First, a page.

Do I know you?

The Dixie Chicks can make people more innovative.

Posted by Gia Lyons on June 3, 2008

The idea of social data portability – “the option to use your personal data between trusted applications and vendors” – has been around for some time now. The DataPortability Project is focused on consumer-oriented sites, and not corporate internal use. The Project people even say so.

Perhaps it’s time, though, to change that. Let me tell you a story.

I recently got a new job. I decided to “go new” on many things, including a new hairdo (it’s swingy!). Then, I thought, “I know! I’ll update my profile picture!” That’s when I got irritated. See, I belong to… (counting, hang on)… well, damn. I have profiles that include my photo on these social sites:

  • Jive Brewspace (internal deployment of Jive Clearspace)
  • Jivespace (external deployment of Jive Clearspace Community for developers)
  • Clearstep (another external deployment of Jive Clearspace Community for user adoption and other business practices)
  • WordPress
  • LinkedIn
  • Facebook
  • Picasa
  • Twitter
  • Friendfeed
  • GTalk

Ask me how long it took to update my photo across all these sites. Now, think about how I also had to change my place of work, email address, maybe a mobile phone number, etc. Yeah. Now you understand the need for social data portability. But really, that’s just the surface.

So, what’s the data portability picture for the enterprise?

Data portability for the enterprise means blurring even more the lines between enterprise and consumer personal data, and more importantly, making folks more aware of who and what people know, both inside and outside the enterprise.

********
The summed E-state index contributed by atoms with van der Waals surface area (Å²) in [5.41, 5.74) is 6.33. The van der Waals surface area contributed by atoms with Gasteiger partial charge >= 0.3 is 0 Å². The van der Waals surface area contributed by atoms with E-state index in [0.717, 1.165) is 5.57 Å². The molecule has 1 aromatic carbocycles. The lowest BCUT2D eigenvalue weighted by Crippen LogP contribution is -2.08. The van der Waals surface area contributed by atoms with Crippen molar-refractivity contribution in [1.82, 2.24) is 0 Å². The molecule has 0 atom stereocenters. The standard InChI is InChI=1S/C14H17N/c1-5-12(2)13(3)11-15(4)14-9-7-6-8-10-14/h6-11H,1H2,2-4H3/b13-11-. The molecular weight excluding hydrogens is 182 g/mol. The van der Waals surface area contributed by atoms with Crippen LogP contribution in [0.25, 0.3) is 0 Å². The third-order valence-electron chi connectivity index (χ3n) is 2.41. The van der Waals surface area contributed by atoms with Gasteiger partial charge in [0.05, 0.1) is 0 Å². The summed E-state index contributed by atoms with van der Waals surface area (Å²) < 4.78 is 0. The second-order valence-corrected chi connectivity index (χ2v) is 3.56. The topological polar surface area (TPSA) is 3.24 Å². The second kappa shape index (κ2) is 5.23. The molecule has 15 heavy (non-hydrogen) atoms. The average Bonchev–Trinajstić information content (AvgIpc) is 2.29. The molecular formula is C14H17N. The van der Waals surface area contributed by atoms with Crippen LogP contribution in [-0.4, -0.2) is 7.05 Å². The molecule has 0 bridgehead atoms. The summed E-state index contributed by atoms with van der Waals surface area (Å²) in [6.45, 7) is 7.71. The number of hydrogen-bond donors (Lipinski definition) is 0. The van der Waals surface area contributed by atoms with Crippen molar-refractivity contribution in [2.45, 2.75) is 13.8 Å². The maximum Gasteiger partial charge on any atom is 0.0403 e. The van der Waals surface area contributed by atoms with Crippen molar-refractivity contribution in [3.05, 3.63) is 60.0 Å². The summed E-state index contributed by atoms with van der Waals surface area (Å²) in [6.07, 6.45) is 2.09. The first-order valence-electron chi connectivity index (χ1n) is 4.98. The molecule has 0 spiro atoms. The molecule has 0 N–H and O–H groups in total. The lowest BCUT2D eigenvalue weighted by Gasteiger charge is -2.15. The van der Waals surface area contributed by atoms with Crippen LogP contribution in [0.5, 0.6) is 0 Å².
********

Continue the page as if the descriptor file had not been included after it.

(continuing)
Let me explain.

Think about all the bits and pieces of your worklife, strewn about all those different systems: HR systems, skills databases, LDAP directories, employee whitepages, LinkedIn, etc. Wouldn’t it be great if you could manage all that personal data from a single spot? It can live where it lives – I would call it data transparency, though, not data portability. This can already be accomplished by using data mapping tools in market today, but it takes some serious customization muscles to pull off, not to mention many lunches and cocktails to woo the czars in charge of all of those internal systems so they play nice.

At least with the consumer sites, this becomes easier when enterprise social software systems support data portability. For example, we announced today that we’re supporting the DataPortability Project, alongside LinkedIn, Google, Facebook, and others. This means that, if you’re using Jive Clearspace inside your enterprise, or Jive Clearspace Community in an external customer and/or business partner environment, your people will eventually be able to plop their LinkedIn or Facebook or other consumer profile information into their Clearspace profile, hopefully with ease and aplomb.